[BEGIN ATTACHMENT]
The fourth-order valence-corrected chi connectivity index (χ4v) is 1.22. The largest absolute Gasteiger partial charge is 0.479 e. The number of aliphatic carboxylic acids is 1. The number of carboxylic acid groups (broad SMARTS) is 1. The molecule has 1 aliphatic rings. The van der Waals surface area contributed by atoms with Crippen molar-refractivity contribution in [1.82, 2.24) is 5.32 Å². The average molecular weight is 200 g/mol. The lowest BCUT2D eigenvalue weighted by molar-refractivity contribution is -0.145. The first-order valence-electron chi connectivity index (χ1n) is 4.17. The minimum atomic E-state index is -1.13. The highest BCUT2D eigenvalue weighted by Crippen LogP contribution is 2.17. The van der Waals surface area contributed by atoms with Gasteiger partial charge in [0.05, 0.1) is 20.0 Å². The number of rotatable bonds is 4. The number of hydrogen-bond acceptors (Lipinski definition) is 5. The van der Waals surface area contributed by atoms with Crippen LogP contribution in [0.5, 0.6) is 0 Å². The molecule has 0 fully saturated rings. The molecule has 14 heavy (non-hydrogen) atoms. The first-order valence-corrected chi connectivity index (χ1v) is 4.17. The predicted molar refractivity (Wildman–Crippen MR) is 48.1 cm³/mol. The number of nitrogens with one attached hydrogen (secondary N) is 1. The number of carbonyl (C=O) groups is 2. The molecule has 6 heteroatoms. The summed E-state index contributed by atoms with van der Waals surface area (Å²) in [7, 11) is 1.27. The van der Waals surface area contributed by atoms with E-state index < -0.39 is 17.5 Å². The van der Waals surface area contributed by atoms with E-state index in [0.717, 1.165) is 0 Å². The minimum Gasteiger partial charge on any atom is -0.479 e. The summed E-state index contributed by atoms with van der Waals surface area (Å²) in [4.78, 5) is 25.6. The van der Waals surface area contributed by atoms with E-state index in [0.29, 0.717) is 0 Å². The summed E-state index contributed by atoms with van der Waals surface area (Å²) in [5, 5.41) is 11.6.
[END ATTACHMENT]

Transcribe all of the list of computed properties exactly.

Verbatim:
The fourth-order valence-corrected chi connectivity index (χ4v) is 1.22. The largest absolute Gasteiger partial charge is 0.479 e. The number of aliphatic carboxylic acids is 1. The number of carboxylic acid groups (broad SMARTS) is 1. The molecule has 1 aliphatic rings. The van der Waals surface area contributed by atoms with Crippen molar-refractivity contribution in [1.82, 2.24) is 5.32 Å². The average molecular weight is 200 g/mol. The lowest BCUT2D eigenvalue weighted by molar-refractivity contribution is -0.145. The first-order valence-electron chi connectivity index (χ1n) is 4.17. The minimum atomic E-state index is -1.13. The highest BCUT2D eigenvalue weighted by Crippen LogP contribution is 2.17. The van der Waals surface area contributed by atoms with Gasteiger partial charge in [0.05, 0.1) is 20.0 Å². The number of rotatable bonds is 4. The number of hydrogen-bond acceptors (Lipinski definition) is 5. The van der Waals surface area contributed by atoms with Crippen LogP contribution in [0.5, 0.6) is 0 Å². The molecule has 0 fully saturated rings. The molecule has 14 heavy (non-hydrogen) atoms. The first-order valence-corrected chi connectivity index (χ1v) is 4.17. The predicted molar refractivity (Wildman–Crippen MR) is 48.1 cm³/mol. The number of nitrogens with one attached hydrogen (secondary N) is 1. The number of carbonyl (C=O) groups is 2. The molecule has 6 heteroatoms. The summed E-state index contributed by atoms with van der Waals surface area (Å²) in [7, 11) is 1.27. The van der Waals surface area contributed by atoms with E-state index < -0.39 is 17.5 Å². The van der Waals surface area contributed by atoms with E-state index in [0.717, 1.165) is 0 Å². The minimum Gasteiger partial charge on any atom is -0.479 e. The summed E-state index contributed by atoms with van der Waals surface area (Å²) in [4.78, 5) is 25.6. The van der Waals surface area contributed by atoms with E-state index in [0.29, 0.717) is 0 Å². The summed E-state index contributed by atoms with van der Waals surface area (Å²) in [5, 5.41) is 11.6.